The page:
Vaccination with irradiated granulocyte macrophage-colony stimulating factor (GM-CSF)-transduced autologous tumor cells (GVAX) has been shown to induce therapeutic antitumor immunity. However, its effectiveness is limited. We aimed to improve the antitumor effect by identifying key pathways in GM-CSF-sensitized dendritic cells (GM-DCs) in the tumor-draining lymph nodes (TDLNs). First we confirmed that syngeneic mice injected subcutaneously (s.c.) with poorly immunogenic Lewis lung carcinoma (LLC) cells transduced with Sendai virus encoding GM-CSF (LLC/SeV/GM) rejected the transduced tumor cells. Using cDNA microarrays, we found that the expression levels of type I interferons (IFNs)-related genes, predominantly expressed in plasmacytoid DCs (pDCs) were significantly upregulated in TDLNs-derived GM-DCs. Indeed, effective stimulation of GM-CSF-induced antitumor immunity was observed in immunocompetent mice treated with LLC/SeV/GM cells, and the effect was significantly attenuated when pDCs-depleted or IFN- receptor knockout (IFNRA-/-) mice were used. Importantly, in both LLC and CT26 colon cancer-bearing mice, the combined regimen of synthetic TLR7 ligand imiquimod with autologous GVAX therapy overcame the refractoriness to GVAX monotherapy accompanied by tolerability. Mechanistically, mice treated with the combined vaccination displayed increased expression levels of CD86, CD9, and Siglec-H, which correlate with an antitumor phenotype in pDCs, but decreased the frequency of CD4+CD25+FoxP3+ regulatory T cells in the TDLNs. Together, these findings indicate that the addition of imiquimod to activate pDCs with type I IFN production, as a positive regulator of T-cell priming, could enhance the antitumor immune effects of GVAX therapy, adding to the understanding of and treatment with GM-CSF-based cancer immunotherapy.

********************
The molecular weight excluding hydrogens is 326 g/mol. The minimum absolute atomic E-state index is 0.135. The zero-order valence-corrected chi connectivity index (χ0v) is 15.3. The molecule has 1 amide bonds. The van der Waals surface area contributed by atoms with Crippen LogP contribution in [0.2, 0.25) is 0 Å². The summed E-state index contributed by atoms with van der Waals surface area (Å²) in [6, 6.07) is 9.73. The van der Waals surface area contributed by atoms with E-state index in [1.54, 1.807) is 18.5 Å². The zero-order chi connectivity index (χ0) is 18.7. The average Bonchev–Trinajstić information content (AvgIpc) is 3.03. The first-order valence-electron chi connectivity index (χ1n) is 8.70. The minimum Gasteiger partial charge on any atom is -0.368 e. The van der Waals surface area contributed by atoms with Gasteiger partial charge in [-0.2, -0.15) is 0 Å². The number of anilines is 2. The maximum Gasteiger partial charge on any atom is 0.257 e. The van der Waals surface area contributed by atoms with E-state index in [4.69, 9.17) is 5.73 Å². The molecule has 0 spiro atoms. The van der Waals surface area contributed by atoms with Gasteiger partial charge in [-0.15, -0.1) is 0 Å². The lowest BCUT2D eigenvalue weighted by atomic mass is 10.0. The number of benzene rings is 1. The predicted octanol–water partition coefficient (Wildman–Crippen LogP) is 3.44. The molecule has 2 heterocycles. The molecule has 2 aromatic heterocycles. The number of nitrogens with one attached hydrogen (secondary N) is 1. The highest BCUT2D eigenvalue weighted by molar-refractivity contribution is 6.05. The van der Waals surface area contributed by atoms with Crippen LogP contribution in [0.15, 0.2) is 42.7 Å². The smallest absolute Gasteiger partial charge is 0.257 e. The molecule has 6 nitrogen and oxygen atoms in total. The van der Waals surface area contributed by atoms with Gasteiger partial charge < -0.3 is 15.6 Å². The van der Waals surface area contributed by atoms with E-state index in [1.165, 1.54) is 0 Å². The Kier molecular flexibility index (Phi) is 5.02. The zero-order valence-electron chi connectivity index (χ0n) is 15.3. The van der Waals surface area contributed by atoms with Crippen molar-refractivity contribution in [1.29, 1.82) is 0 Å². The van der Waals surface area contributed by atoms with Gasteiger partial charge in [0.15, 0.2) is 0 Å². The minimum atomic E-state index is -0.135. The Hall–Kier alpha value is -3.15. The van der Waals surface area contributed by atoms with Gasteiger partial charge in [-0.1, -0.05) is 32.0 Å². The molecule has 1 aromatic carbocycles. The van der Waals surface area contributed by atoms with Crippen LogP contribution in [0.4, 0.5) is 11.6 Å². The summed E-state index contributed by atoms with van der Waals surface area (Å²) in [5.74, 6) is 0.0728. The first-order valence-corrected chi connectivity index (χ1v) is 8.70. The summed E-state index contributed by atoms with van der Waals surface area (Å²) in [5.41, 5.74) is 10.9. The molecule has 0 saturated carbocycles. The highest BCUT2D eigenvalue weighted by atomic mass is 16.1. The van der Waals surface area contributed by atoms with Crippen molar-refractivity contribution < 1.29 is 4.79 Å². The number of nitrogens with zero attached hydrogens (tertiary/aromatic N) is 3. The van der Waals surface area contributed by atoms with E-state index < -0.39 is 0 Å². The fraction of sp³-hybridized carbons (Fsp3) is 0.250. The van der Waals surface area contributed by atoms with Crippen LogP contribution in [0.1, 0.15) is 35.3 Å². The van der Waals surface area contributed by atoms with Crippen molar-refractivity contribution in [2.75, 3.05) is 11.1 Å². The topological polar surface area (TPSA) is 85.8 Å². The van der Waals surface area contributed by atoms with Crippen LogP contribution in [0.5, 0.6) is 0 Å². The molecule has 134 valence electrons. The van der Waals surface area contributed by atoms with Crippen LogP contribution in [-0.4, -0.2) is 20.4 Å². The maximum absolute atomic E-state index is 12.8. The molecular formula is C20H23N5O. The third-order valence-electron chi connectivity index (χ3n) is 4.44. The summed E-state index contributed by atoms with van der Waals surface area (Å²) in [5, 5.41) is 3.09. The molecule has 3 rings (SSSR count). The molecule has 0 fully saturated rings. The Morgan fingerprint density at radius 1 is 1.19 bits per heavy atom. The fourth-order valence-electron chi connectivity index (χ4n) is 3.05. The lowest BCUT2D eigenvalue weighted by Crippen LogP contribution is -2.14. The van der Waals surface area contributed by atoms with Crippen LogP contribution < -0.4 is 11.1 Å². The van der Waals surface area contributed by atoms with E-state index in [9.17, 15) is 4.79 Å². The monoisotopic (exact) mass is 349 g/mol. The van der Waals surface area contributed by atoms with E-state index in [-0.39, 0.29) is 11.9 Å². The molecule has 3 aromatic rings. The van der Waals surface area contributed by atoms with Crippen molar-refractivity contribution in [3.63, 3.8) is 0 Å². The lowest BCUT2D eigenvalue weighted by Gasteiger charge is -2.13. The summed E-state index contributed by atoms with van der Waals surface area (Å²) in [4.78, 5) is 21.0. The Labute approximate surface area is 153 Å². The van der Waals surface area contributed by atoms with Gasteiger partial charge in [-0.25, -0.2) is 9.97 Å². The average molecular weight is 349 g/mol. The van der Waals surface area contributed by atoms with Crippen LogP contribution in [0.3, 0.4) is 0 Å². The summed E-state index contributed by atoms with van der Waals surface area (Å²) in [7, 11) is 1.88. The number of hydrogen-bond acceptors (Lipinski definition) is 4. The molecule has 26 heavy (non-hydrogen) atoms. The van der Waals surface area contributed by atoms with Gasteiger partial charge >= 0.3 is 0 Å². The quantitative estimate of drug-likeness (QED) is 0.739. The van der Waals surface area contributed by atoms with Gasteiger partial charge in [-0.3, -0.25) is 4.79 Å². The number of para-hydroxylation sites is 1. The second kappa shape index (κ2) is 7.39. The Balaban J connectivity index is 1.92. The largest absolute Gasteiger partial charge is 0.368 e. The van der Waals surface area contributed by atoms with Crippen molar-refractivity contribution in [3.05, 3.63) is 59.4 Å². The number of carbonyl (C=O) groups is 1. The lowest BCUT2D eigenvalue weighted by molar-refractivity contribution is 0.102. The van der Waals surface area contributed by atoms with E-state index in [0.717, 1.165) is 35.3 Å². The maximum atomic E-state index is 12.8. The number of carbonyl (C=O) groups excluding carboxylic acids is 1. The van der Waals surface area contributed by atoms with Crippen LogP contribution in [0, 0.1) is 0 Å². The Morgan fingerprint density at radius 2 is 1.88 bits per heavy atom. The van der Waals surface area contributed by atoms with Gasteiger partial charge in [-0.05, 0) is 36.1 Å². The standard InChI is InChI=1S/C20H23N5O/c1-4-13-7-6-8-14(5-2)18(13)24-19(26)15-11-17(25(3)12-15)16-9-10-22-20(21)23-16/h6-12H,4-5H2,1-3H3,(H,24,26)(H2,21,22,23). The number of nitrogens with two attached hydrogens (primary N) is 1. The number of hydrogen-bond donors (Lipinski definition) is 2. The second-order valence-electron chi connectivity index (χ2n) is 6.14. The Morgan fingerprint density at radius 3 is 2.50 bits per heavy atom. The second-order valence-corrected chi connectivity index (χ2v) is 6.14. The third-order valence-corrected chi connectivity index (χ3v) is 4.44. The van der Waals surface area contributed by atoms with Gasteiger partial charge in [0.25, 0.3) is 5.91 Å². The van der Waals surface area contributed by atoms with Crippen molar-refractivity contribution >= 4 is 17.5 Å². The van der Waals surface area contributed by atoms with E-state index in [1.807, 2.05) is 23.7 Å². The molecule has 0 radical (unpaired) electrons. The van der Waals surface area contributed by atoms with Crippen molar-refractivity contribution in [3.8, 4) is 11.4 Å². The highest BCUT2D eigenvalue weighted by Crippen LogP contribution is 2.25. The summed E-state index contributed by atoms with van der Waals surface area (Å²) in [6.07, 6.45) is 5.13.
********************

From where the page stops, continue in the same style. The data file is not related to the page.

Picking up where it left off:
- Received September 5, 2013.
- Revision received February 5, 2014.
- Accepted March 3, 2014.
- Copyright © 2014, American Association for Cancer Research.